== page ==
[arin-ppml] Re-thinking Section 8.5.6

Delong.com owen at delong.com
Fri Jul 21 19:11:06 EDT 2023

> On Jul 21, 2023, at 15:39, David Farmer via ARIN-PPML <arin-ppml at arin.net> wrote:
> So, it sounds like we are talking about a policy aimed purely at ARIN members in the 4XL and 5XL fee categories.

Not that I know of, but yes, that was the example cited in the request for discussion.

> Furthermore, if an organization is large enough, the same statement could be made even with an 80% threshold.
> So, let's do the math; if an organization has 5 /8s at 80% full, that is a /8 of free space.

As a practical matter,  think there are few (if any) organizations that have more than 2 /8s.

> Also, a similar statement, relatively speaking, could be made about anyone in the XL or higher fee category having more than a /16 of free space.

Sure, someone with 5 /24s at 80% utilization has a /24 worth of free space.

These don’t seem like unreasonable ratios as a practical matter, however.

> We could set a maximum transfer unit, change the percentage, or whatever. But unless someone has a way to detect futures contracts and make them illegal, it's not going to be that hard to work around any changes to the policy that we make.

Sadly, this is true as well (though I think illegal is the wrong term here… PPML doesn’t make law, we make registry policy.). However, just because a policy isn’t 100% enforceable, doesn’t mean it shouldn’t exist. Virtually none of our policies are 100% enforceable. The vast majority of policy, like the vast majority of law depends mostly on voluntary compliance… Keeping honest people honest, so to speak.

> We have the current policy because we wanted to make it easy for the small and medium guys to justify sizable blocks if they can justify them financially, as the market would add financial justification to the overall criteria.
> Yes, the same holds true for the big guys. Why shouldn't it? From a relative perspective, it's not any easier for the big guys. Their size and the absolute values involved just make it sound easier, but it's not.

Because at each level, 16x as much space comes for 2x the price… The big guys are effectively getting a huge discount on dominating the market. True, that rule doesn’t apply to transfer pricing… In fact, the inverse used to be true (A /17 currently goes for about $43/address, but a provider that needs and qualifies for a /17 can still buy as many /24s as they want since we eliminated the single prefix provisions).

> Yes, the market is driving up the price for IPv4. That is what we expected. The answer is for people to start using IPv6. Not for us to try to manipulate the IPv4 marketplace by trying to pick winners and losers.

I don’t think shifting the requirement for ALL organizations back up to 80% instead of 50% is picking winners or losers.

> The rules are the rules, and let's have one set of rules: big, medium, or small.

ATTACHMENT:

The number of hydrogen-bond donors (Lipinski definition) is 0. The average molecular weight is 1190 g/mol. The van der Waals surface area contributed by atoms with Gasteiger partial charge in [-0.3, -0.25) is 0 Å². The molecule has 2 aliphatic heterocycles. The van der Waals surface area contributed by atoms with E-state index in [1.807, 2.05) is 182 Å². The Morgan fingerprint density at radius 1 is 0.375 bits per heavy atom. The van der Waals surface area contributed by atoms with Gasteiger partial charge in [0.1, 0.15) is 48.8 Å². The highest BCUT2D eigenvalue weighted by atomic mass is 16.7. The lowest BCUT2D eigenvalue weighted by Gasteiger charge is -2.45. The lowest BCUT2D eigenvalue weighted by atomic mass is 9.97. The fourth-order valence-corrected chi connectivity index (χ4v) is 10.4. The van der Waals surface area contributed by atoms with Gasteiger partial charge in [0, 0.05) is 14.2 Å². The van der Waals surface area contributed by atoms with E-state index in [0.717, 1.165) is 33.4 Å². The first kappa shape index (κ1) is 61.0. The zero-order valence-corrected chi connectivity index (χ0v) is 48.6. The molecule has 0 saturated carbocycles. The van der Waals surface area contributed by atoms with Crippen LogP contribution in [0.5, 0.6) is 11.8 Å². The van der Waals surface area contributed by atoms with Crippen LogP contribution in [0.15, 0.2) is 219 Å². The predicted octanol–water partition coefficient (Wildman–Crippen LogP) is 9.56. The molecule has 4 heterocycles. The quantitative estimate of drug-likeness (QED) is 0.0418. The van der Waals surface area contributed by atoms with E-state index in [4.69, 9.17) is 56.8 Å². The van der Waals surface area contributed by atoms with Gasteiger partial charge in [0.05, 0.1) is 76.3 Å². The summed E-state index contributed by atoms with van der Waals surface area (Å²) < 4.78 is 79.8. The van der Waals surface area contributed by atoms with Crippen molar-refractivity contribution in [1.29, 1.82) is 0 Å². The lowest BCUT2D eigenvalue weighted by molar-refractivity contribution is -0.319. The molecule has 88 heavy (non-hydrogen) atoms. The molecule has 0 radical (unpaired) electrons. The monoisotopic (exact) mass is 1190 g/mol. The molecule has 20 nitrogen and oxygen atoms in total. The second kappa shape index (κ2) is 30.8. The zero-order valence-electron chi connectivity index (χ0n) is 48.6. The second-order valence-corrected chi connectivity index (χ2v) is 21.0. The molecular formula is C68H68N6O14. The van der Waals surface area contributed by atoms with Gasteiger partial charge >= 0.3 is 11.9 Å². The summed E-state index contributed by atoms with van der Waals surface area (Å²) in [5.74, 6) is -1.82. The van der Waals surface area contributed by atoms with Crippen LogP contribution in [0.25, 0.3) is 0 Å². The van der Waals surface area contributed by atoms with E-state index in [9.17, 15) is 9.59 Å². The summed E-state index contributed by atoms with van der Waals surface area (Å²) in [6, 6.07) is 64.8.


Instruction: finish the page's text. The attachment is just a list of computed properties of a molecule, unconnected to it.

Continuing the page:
Absolutely agree with this. I’m not aware of any active proposal to do otherwise.

> It's not that I oppose making any changes, but I don't think any changes are going to be effective and fundamentally change the fact that IPv4 prices are going up and will continue to do so regardless of any policy changes we make. More importantly, I'm worried that making changes at this point will have unintended consequences.

As far as I’m concerned the faster IPv4 prices go up, the better. People have had plenty of time and plenty of notice that IPv4 had limitations and IPv6 is readily available. My only regret in this situation is that there’s no way to transfer the true costs of maintaining IPv4 onto the laggards that are preventing the rest of us from moving on.


> Thanks.
> On Thu, Jul 20, 2023 at 3:45 PM A N <anita.nikolich at gmail.com <mailto:anita.nikolich at gmail.com>> wrote:
>> On behalf of the ARIN AC Policy Experience Working Group, and in response to the Policy Implementation and Experience Report presented at ARIN 51, we're looking for input on a possible proposed revamp of NRPM Section 8.5.6 "Efficient Utilization of Previous Blocks". 
>> The crux of the issue is there are very large orgs that could have a /8 or more of unused space, yet still qualify for more based on the current policy ("must have efficiently utilized at least 50%"). Smaller orgs with more immediate needs are in competition for the space, and prices are driven up. 
>> The Working Group would like some input on this before drafting a proposal. Input or thoughts are welcome about: 
>> - should the utilization be raised, and if so, to what threshold? 
>> - should utilization criteria be tied to the size of the org, in other words tiered?
>> - any other thoughts.
>> Thanks much! 
>> Anita
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> -- 
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